Patterns in evolution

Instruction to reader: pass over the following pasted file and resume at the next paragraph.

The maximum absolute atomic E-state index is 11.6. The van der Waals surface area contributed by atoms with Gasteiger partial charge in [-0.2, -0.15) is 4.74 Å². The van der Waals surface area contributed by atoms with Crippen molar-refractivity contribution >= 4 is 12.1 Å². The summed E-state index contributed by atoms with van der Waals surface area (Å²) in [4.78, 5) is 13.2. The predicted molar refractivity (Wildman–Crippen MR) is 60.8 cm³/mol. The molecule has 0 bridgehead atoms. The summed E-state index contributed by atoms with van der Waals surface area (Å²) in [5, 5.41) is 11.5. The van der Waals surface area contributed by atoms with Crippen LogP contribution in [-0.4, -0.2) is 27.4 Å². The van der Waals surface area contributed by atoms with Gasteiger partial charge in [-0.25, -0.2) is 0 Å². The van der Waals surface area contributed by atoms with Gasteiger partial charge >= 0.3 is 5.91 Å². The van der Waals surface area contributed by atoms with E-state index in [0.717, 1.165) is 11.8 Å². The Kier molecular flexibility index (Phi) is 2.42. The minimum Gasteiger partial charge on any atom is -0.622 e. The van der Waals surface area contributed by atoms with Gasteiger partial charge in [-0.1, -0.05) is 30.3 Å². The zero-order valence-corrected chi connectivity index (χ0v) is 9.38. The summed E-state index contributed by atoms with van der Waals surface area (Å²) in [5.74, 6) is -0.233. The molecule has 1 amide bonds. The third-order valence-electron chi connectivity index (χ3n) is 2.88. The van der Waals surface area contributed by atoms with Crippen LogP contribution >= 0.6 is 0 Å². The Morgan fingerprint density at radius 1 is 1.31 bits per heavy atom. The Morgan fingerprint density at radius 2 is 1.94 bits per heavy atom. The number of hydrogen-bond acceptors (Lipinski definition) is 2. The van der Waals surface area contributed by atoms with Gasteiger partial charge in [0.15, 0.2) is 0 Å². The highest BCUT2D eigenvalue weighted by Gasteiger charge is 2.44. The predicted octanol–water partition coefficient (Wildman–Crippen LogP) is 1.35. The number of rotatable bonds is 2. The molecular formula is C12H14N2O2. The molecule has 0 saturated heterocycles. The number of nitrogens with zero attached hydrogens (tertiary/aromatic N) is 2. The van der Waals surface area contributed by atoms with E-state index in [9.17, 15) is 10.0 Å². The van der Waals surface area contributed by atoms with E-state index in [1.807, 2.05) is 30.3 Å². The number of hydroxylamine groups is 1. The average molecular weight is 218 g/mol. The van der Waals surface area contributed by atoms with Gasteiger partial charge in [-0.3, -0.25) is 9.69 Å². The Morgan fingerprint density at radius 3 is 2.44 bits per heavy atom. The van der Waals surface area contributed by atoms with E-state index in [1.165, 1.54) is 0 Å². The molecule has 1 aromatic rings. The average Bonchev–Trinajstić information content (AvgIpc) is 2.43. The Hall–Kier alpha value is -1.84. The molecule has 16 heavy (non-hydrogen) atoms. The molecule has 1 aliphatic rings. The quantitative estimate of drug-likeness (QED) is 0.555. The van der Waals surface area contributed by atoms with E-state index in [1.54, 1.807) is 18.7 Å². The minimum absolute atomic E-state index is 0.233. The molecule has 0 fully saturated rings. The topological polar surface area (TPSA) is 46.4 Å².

Although genome sequencing is increasingly routine for humans, it remains much less common in most other species, and only a small portion of the diversity of life is represented in genomic databases. In this issue, three papers take steps to redress the balance, exploring uncharted branches of vertebrate evolution. In one paper, Guojie Zhang and colleagues from the Bird 10,000 Genomes Project compare 363 genomes representing more than 90% of avian families, including 267 newly sequenced bird species. In another paper, Elinor Karlsson and her colleagues in the Zoonomia Project describe their analysis of 240 genomes representing more than 80% of placental mammal families, including 122 newly sequenced species. To analyse these massive data sets, both teams used new software called Progressive Cactus, which is described by Benedict Paten and co-workers in the third paper. The software can align thousands of genomes spanning hundreds of millions of years of evolution by reconstructing ancestral genomes using cactus graphs. The cover image reflects this process, using stylized mathematical graphs to highlight the software used and create constellations of some species sequenced in this week’s issue.